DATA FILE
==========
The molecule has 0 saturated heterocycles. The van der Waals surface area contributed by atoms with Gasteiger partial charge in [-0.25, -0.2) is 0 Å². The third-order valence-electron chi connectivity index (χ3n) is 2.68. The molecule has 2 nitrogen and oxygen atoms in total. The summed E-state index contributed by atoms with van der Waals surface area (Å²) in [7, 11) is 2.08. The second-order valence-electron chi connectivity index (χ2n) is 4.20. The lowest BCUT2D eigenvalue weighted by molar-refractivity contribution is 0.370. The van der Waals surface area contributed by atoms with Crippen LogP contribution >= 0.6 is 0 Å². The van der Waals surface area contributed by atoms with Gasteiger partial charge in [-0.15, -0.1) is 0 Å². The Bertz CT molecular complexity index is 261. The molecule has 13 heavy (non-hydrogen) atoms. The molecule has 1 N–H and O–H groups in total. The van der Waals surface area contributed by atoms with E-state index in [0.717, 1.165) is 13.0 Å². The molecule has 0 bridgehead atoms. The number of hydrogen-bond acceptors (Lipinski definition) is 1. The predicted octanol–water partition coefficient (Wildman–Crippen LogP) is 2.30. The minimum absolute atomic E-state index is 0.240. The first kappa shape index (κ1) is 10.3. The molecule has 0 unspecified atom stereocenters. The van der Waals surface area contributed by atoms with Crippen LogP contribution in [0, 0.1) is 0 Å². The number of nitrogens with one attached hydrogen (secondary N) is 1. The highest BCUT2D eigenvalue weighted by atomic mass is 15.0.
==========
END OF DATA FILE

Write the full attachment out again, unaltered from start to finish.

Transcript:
The molecule has 0 saturated heterocycles. The van der Waals surface area contributed by atoms with Gasteiger partial charge in [-0.25, -0.2) is 0 Å². The third-order valence-electron chi connectivity index (χ3n) is 2.68. The molecule has 2 nitrogen and oxygen atoms in total. The summed E-state index contributed by atoms with van der Waals surface area (Å²) in [7, 11) is 2.08. The second-order valence-electron chi connectivity index (χ2n) is 4.20. The lowest BCUT2D eigenvalue weighted by molar-refractivity contribution is 0.370. The van der Waals surface area contributed by atoms with Crippen LogP contribution >= 0.6 is 0 Å². The van der Waals surface area contributed by atoms with Gasteiger partial charge in [-0.15, -0.1) is 0 Å². The Bertz CT molecular complexity index is 261. The molecule has 13 heavy (non-hydrogen) atoms. The molecule has 1 N–H and O–H groups in total. The van der Waals surface area contributed by atoms with E-state index in [0.717, 1.165) is 13.0 Å². The molecule has 0 bridgehead atoms. The number of hydrogen-bond acceptors (Lipinski definition) is 1. The predicted octanol–water partition coefficient (Wildman–Crippen LogP) is 2.30. The minimum absolute atomic E-state index is 0.240. The first kappa shape index (κ1) is 10.3. The molecule has 0 unspecified atom stereocenters. The van der Waals surface area contributed by atoms with Crippen LogP contribution in [0, 0.1) is 0 Å². The number of nitrogens with one attached hydrogen (secondary N) is 1. The highest BCUT2D eigenvalue weighted by atomic mass is 15.0.